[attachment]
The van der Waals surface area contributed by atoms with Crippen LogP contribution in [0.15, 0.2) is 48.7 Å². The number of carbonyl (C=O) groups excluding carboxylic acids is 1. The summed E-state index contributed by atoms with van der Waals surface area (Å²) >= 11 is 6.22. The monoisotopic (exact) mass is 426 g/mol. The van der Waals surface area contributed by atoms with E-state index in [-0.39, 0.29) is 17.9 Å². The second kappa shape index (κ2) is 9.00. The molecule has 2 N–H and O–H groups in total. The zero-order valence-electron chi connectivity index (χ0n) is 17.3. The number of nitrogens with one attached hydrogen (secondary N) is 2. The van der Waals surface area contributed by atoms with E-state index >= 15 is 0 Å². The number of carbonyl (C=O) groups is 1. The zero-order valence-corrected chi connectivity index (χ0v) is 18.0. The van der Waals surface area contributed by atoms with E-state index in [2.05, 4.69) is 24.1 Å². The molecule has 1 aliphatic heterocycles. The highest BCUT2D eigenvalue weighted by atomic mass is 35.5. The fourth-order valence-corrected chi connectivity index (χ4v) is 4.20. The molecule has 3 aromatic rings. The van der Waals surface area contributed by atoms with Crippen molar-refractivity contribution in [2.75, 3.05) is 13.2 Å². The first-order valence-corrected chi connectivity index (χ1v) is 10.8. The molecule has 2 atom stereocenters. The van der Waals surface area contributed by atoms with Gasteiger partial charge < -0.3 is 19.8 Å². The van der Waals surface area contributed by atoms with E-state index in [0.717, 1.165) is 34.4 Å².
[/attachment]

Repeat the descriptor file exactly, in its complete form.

The van der Waals surface area contributed by atoms with Crippen LogP contribution in [0.15, 0.2) is 48.7 Å². The number of carbonyl (C=O) groups excluding carboxylic acids is 1. The summed E-state index contributed by atoms with van der Waals surface area (Å²) >= 11 is 6.22. The monoisotopic (exact) mass is 426 g/mol. The van der Waals surface area contributed by atoms with E-state index in [-0.39, 0.29) is 17.9 Å². The second kappa shape index (κ2) is 9.00. The molecule has 2 N–H and O–H groups in total. The zero-order valence-electron chi connectivity index (χ0n) is 17.3. The number of nitrogens with one attached hydrogen (secondary N) is 2. The van der Waals surface area contributed by atoms with E-state index >= 15 is 0 Å². The number of carbonyl (C=O) groups is 1. The zero-order valence-corrected chi connectivity index (χ0v) is 18.0. The van der Waals surface area contributed by atoms with E-state index in [2.05, 4.69) is 24.1 Å². The molecule has 1 aliphatic heterocycles. The highest BCUT2D eigenvalue weighted by atomic mass is 35.5. The fourth-order valence-corrected chi connectivity index (χ4v) is 4.20. The molecule has 3 aromatic rings. The van der Waals surface area contributed by atoms with Crippen molar-refractivity contribution in [2.75, 3.05) is 13.2 Å². The first-order valence-corrected chi connectivity index (χ1v) is 10.8. The molecule has 2 atom stereocenters. The van der Waals surface area contributed by atoms with Gasteiger partial charge < -0.3 is 19.8 Å². The van der Waals surface area contributed by atoms with E-state index in [0.717, 1.165) is 34.4 Å².